Facebook headquarters in California in 2019 (illustration photo) - AFP

  • Launched by civil rights associations in the United States, this boycott campaign entitled "Stop Hate for Profit" was born in the wake of the protest movement after the death of Georges Floyd .
  • In a few days, famous groups and brands announced the temporary or prolonged cessation of their advertising investments on Facebook and its networks.
  • Despite some recent developments in moderation, the social media giant is accused of being too permissive with hateful, violent or racist speech.

New storm warning for the American social media giant. For almost a week, Facebook has been the subject of an unprecedented boycott of advertising. Initiated by a handful of socially engaged brands, this movement, entitled “Stop Hate for Profit”, now brings together more than a hundred American and Anglo-Saxon brands, such as The North Face, Patagonia, Levi's, Ben & Jerry's or Coca-Cola.

The social network, deemed too permissive with regard to hateful content and violent or racist speech, is suffering the blow and significant financial losses. In a context of increasingly strong polarization and social tensions across the Atlantic, this movement could soon spread to Europe. How did this campaign come about and what real impact can it have on Facebook? 20 Minutes  takes stock.

  • Who is behind this movement?

Launched on June 17, this boycott campaign was born in the United States under the impetus of several NGOs and leading associations in the defense of civil rights. The Anti-Defamation League (ADL) and the National Association for the Advancement of People of Color (NAACP) are among the main "partners" of the movement. The Sleeping Giants collective, already mobilized on very similar campaigns to disengage advertisers associated with far-right content, has also joined the movement. A dedicated site has been put online and allows brands and companies who wish to register to "pause", for the duration of the month of July, their advertising investments on Facebook.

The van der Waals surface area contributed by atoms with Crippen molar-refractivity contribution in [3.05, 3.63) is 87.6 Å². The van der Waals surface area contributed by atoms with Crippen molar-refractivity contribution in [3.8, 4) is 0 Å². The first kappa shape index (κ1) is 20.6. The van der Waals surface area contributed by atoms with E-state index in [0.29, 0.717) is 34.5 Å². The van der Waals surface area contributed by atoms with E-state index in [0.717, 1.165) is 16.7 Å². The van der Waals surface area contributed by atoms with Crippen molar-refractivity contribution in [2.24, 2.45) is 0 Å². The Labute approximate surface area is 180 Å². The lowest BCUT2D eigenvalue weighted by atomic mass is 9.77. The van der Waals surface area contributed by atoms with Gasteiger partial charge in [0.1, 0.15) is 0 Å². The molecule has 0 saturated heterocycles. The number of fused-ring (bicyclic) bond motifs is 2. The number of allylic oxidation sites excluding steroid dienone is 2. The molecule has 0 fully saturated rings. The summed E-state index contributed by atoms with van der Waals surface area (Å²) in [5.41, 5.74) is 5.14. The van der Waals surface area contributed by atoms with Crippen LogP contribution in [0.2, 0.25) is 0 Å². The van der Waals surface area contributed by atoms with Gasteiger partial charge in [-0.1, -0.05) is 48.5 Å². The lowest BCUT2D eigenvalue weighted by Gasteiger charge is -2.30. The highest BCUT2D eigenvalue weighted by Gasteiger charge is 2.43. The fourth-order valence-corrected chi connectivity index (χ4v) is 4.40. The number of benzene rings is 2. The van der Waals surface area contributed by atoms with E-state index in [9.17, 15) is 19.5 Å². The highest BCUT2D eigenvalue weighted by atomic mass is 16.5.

• What is the purpose of this campaign?

In a long plea disseminated on the “Stop Hate for Profit” site, the organizers detail their approach. "Social networks have allowed hatred and extremism to spread faster than ever (...). Every day, our organizations are alerted to numerous examples of hate messages and misinformation posted on Facebook and supported by paid advertisements, ”we read.

🚨 Call to advertisers 🚨 Assert

your aspirations with less hatred and intolerance on Facebook. Affirm your moral and ethical values, join the #StopHateForProfit campaign and suspend your Facebook ads in July! 🌞💕 pic.twitter.com/KvmCDXqAF0

- Sleeping Giants FR (@slpng_giants_fr) June 22, 2020

Concretely, these online anti-hate associations criticize Facebook for not acting effectively against the spread of radical and racist speech on its various platforms. A reproach which has found an additional echo since the death of George Floyd, a black man killed by white police officers during his arrest. In an interview with the Reuters news agency this Saturday, June 27, the boss of Common Sense Media - one of the organizations behind the movement - called on European companies to join the boycott campaign.

  • Why does the movement seem to be spreading?